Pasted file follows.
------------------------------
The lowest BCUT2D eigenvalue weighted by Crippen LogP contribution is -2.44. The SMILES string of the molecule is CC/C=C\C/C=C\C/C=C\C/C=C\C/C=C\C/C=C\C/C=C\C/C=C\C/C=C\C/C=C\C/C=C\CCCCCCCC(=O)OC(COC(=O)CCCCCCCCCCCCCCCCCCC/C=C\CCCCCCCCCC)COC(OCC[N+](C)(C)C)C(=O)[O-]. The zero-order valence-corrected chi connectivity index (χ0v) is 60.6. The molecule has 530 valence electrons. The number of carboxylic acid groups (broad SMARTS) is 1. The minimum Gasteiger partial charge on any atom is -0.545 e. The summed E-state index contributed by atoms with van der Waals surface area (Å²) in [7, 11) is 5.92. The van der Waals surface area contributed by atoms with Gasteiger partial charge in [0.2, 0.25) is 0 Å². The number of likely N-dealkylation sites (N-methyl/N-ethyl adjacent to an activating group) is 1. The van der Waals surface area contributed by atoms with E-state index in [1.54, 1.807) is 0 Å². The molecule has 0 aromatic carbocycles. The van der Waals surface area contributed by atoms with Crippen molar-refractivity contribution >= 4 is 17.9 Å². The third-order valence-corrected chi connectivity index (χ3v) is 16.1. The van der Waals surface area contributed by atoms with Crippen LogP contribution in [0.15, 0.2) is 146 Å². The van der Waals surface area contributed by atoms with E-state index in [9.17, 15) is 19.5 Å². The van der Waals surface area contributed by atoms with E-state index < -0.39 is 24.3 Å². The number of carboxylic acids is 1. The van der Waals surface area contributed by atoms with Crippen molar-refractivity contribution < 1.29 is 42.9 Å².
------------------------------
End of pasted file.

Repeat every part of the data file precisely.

The lowest BCUT2D eigenvalue weighted by Crippen LogP contribution is -2.44. The SMILES string of the molecule is CC/C=C\C/C=C\C/C=C\C/C=C\C/C=C\C/C=C\C/C=C\C/C=C\C/C=C\C/C=C\C/C=C\CCCCCCCC(=O)OC(COC(=O)CCCCCCCCCCCCCCCCCCC/C=C\CCCCCCCCCC)COC(OCC[N+](C)(C)C)C(=O)[O-]. The zero-order valence-corrected chi connectivity index (χ0v) is 60.6. The molecule has 530 valence electrons. The number of carboxylic acid groups (broad SMARTS) is 1. The minimum Gasteiger partial charge on any atom is -0.545 e. The summed E-state index contributed by atoms with van der Waals surface area (Å²) in [7, 11) is 5.92. The van der Waals surface area contributed by atoms with Gasteiger partial charge in [0.2, 0.25) is 0 Å². The number of likely N-dealkylation sites (N-methyl/N-ethyl adjacent to an activating group) is 1. The van der Waals surface area contributed by atoms with E-state index in [1.54, 1.807) is 0 Å². The molecule has 0 aromatic carbocycles. The van der Waals surface area contributed by atoms with Crippen molar-refractivity contribution >= 4 is 17.9 Å². The third-order valence-corrected chi connectivity index (χ3v) is 16.1. The van der Waals surface area contributed by atoms with Crippen LogP contribution in [0.15, 0.2) is 146 Å². The van der Waals surface area contributed by atoms with E-state index in [9.17, 15) is 19.5 Å². The van der Waals surface area contributed by atoms with E-state index < -0.39 is 24.3 Å². The number of carboxylic acids is 1. The van der Waals surface area contributed by atoms with Crippen molar-refractivity contribution < 1.29 is 42.9 Å².